Step 5: Click the “Add a drive” option to select the inserted USB flash drive.
Step 6: Click “More options” to open the settings shown directly below.
Step 7: Press the “+ Add a folder” button.
Step 8: Select the Windows.old folder. Alternatively, you could select to back up your user folder within Windows.old, which won’t need so much flash drive space.
Step 9: Press the “Choose this folder” button.
Step 10: Finally, click “Back up now” to back up the selected folder to your USB flash drive.
4. Restore Windows From Windows.old
If you preferred your previous OS after upgrading to Windows 10, you can quickly restore your old platform’s installation via the Recovery tab in Settings. Windows 10’s Recovery tab will include an option for restoring the previous platform for 30 days after you’ve upgraded to it. That option restores the previous installation from the temporary Windows.old folder. This is how you can restore Windows from Windows old with Settings’ temporary recovery option.
Step 1: To open the search tool, press the Windows key + S keyboard shortcut.
Step 2: Type in recovery to find Recovery options.
Step 3: Click Recovery options to open that Settings tab.
Step 4: Press the “Get started” button under the “Go back to Windows” subheading.
Step 5: Then select a checkbox answer to the question asking why you’re going back, and click the “Next” button.
Step 6: Click the “Next” buttons to proceed.
Step 7: Finally, press the “Go back to Windows” option to restore your previous platform.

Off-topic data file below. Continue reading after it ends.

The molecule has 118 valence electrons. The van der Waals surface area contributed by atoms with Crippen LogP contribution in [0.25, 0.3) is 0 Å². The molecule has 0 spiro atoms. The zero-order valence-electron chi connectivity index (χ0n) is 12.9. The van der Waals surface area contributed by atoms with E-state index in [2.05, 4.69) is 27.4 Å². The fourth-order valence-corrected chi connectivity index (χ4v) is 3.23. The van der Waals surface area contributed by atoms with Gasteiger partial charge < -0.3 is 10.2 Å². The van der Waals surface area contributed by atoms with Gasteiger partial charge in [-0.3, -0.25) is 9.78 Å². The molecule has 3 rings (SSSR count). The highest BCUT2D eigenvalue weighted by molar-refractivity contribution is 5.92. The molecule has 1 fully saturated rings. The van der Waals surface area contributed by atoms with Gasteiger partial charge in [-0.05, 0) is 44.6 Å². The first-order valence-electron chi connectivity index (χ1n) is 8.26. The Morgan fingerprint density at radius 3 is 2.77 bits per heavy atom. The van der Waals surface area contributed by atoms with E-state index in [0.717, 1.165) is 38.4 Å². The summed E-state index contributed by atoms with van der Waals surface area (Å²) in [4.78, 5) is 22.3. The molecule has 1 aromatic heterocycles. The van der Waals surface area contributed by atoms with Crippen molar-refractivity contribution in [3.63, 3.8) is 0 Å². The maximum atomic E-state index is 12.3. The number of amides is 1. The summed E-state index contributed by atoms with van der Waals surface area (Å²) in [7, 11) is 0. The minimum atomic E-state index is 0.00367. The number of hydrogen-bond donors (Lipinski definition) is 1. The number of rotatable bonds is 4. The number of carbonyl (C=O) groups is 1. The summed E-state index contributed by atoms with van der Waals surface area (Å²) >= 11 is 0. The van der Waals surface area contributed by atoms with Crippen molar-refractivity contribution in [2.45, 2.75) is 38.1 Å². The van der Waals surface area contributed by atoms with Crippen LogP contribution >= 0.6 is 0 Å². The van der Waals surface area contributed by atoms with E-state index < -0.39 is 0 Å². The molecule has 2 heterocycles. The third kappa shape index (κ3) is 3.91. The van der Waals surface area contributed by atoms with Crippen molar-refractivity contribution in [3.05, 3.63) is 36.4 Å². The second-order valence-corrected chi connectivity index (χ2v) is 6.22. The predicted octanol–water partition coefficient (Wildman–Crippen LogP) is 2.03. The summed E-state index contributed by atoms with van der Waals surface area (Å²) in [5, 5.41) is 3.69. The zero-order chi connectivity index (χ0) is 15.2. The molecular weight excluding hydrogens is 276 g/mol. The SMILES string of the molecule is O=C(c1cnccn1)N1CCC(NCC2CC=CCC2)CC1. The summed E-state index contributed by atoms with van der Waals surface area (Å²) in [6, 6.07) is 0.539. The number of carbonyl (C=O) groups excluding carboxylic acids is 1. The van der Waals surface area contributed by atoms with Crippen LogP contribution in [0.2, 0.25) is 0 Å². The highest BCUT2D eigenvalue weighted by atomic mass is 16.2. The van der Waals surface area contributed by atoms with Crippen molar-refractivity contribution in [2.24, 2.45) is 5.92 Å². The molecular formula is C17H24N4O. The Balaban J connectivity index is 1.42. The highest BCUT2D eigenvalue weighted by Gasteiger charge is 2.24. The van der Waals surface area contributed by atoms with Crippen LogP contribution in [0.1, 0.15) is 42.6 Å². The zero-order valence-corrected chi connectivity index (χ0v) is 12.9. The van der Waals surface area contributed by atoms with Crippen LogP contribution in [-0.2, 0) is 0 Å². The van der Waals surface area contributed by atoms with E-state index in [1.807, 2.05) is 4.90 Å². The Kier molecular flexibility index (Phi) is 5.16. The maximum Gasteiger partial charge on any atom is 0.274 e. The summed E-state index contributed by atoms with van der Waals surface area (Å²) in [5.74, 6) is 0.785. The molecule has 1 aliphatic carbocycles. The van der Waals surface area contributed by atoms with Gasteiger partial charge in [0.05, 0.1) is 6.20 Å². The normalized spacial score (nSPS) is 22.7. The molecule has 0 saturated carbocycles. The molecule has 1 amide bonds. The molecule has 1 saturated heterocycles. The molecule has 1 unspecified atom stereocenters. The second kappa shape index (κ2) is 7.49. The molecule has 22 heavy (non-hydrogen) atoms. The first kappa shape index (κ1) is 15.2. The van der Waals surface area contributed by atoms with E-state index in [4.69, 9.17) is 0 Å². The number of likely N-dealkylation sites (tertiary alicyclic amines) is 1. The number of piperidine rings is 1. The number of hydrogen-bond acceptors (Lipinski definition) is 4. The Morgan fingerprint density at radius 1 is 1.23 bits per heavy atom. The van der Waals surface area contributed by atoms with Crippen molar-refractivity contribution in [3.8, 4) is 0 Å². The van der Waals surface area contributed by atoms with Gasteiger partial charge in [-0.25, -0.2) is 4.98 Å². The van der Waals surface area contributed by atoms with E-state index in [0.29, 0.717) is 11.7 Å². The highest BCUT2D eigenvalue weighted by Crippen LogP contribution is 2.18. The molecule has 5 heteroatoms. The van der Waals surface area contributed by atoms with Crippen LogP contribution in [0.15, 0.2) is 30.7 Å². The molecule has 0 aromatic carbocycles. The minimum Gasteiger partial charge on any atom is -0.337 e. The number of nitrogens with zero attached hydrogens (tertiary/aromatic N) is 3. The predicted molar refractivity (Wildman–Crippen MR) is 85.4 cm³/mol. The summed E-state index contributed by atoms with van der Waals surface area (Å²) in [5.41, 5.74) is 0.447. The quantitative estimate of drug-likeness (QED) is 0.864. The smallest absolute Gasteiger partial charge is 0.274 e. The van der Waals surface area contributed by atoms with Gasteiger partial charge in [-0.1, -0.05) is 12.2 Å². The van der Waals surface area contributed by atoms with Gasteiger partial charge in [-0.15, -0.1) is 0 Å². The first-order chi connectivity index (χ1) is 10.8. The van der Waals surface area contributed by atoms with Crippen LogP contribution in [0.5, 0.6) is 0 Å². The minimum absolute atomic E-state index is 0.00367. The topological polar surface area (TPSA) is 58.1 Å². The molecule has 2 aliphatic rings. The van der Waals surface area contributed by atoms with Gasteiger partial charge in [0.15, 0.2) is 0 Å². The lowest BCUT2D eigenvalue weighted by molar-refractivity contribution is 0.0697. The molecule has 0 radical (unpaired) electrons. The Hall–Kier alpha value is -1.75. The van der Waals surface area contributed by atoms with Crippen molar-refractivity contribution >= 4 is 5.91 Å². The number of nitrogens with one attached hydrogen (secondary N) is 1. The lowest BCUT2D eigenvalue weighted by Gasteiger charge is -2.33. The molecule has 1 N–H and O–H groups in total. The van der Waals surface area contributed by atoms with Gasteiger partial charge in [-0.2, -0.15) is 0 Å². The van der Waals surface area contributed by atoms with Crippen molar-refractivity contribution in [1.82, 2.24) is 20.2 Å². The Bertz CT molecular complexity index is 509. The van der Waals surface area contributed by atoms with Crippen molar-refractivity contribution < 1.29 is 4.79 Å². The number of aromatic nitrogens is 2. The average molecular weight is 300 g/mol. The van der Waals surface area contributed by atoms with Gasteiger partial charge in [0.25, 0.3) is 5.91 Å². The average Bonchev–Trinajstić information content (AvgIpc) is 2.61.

Part 2: Restore Deleted Windows.old Folder Files With Software
If you can’t find Windows.old after recently upgrading to Windows 10, you’ve probably left it a little late to recover files from that folder within its one-month availability period. Nevertheless, you might still be able to recover deleted Windows.old user files with Windows data recovery software.
Tenorshare 4DDiG is one best Windows data recovery utility that might salvage erased Windows.old user files. That software enables users to recover deleted video, document, image, game saves, emails, system, and audio files from both hard drive and SSD storage. It can recover more than 1,000 deleted file formats.
Tenorshare 4DDig is available for Windows and Mac platforms. The standard version is retailing at $49.99. However, you can recover one gigabyte of data with the freeware 4DDig. Click the “First 1 GB” button on 4DDig’s webpage to download and install the freeware version.
Step 1: When you’ve downloaded and installed Tenorshare 4DDig, open that software to begin with Windows old restore process.
Step 2: You can select the first“All Data” option. And, select some of the other recovery options for videos, documents, emails, photos, and audio depending on what file types you need to restore from Windows.old.
Step 4: Click “Next” to continue to drive selection.
Step 5: Select the hard drive that included the Windows.old folder.
Step 6: Press the “Scan” option to start the scanning.
Step 7: Thereafter, have a look through the File Type or Tree View tabs to see if you can find any files from the deleted Windows.old folder.
Step 8: If you can’t any find files you’re looking for, try clicking the “Deep Scan” option.
Step 9: Select files or subfolders to recover from Windows.old.
Step 10: Click the “Recover” option and wait a while. Then your deleted Windows old restored successfully.
If you’re considering upgrading to Windows 10 without erasing the current installation (with HDD formatting), remember that it’s not so essential to back up user files with backup software. Instead, you can restore previous OS installation user files from the Windows.old folder and restore Windows from Windows old with the methods above. If that Windows.old folder has been recently deleted, Tenorshare 4DDig might provide a reliable Windows.old restore solution for users who still need to restore files from it.
Note, however, that you can’t restore previously installed software from the Windows.old folder. Therefore, you’ll still need to back up programs with backup utilities to restore them after upgrading to new platforms.